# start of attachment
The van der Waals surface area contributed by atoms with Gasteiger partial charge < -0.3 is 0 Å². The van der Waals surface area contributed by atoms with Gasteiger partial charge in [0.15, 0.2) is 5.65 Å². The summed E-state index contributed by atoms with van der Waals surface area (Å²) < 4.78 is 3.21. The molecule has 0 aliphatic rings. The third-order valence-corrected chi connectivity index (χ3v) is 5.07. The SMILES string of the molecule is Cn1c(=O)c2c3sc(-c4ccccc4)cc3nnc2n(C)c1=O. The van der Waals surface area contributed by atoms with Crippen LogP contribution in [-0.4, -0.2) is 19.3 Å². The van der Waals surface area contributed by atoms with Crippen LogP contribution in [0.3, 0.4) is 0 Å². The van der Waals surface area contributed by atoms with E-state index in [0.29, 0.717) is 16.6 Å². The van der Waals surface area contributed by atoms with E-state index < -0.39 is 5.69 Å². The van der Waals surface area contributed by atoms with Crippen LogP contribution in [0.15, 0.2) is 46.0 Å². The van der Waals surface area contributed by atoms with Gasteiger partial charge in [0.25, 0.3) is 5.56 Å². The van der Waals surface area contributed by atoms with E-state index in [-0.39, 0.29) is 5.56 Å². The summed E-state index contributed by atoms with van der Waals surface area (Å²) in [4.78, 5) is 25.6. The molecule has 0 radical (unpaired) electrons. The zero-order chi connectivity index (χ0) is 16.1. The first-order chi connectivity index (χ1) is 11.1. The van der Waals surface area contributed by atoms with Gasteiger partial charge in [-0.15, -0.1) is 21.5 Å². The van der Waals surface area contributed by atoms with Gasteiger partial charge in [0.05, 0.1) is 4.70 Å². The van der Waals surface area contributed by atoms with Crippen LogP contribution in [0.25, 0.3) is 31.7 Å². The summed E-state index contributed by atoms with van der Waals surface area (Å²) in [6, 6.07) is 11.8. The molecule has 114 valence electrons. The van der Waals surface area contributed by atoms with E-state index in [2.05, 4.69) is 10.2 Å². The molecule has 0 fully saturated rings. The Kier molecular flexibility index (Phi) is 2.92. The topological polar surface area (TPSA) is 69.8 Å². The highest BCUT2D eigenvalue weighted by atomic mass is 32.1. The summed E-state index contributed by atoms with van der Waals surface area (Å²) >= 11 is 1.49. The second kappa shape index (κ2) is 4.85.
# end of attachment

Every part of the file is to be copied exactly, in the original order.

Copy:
The van der Waals surface area contributed by atoms with Gasteiger partial charge < -0.3 is 0 Å². The van der Waals surface area contributed by atoms with Gasteiger partial charge in [0.15, 0.2) is 5.65 Å². The summed E-state index contributed by atoms with van der Waals surface area (Å²) < 4.78 is 3.21. The molecule has 0 aliphatic rings. The third-order valence-corrected chi connectivity index (χ3v) is 5.07. The SMILES string of the molecule is Cn1c(=O)c2c3sc(-c4ccccc4)cc3nnc2n(C)c1=O. The van der Waals surface area contributed by atoms with Crippen LogP contribution in [-0.4, -0.2) is 19.3 Å². The van der Waals surface area contributed by atoms with Crippen LogP contribution in [0.3, 0.4) is 0 Å². The van der Waals surface area contributed by atoms with E-state index in [0.29, 0.717) is 16.6 Å². The van der Waals surface area contributed by atoms with E-state index < -0.39 is 5.69 Å². The van der Waals surface area contributed by atoms with Crippen LogP contribution in [0.15, 0.2) is 46.0 Å². The van der Waals surface area contributed by atoms with Gasteiger partial charge in [0.25, 0.3) is 5.56 Å². The van der Waals surface area contributed by atoms with E-state index in [-0.39, 0.29) is 5.56 Å². The summed E-state index contributed by atoms with van der Waals surface area (Å²) in [4.78, 5) is 25.6. The molecule has 0 radical (unpaired) electrons. The zero-order chi connectivity index (χ0) is 16.1. The first-order chi connectivity index (χ1) is 11.1. The van der Waals surface area contributed by atoms with Gasteiger partial charge in [-0.15, -0.1) is 21.5 Å². The van der Waals surface area contributed by atoms with Gasteiger partial charge in [0.05, 0.1) is 4.70 Å². The van der Waals surface area contributed by atoms with Crippen LogP contribution in [0.25, 0.3) is 31.7 Å². The summed E-state index contributed by atoms with van der Waals surface area (Å²) in [6, 6.07) is 11.8. The molecule has 114 valence electrons. The van der Waals surface area contributed by atoms with E-state index in [2.05, 4.69) is 10.2 Å². The molecule has 0 fully saturated rings. The Kier molecular flexibility index (Phi) is 2.92. The topological polar surface area (TPSA) is 69.8 Å². The highest BCUT2D eigenvalue weighted by atomic mass is 32.1. The summed E-state index contributed by atoms with van der Waals surface area (Å²) >= 11 is 1.49. The second kappa shape index (κ2) is 4.85.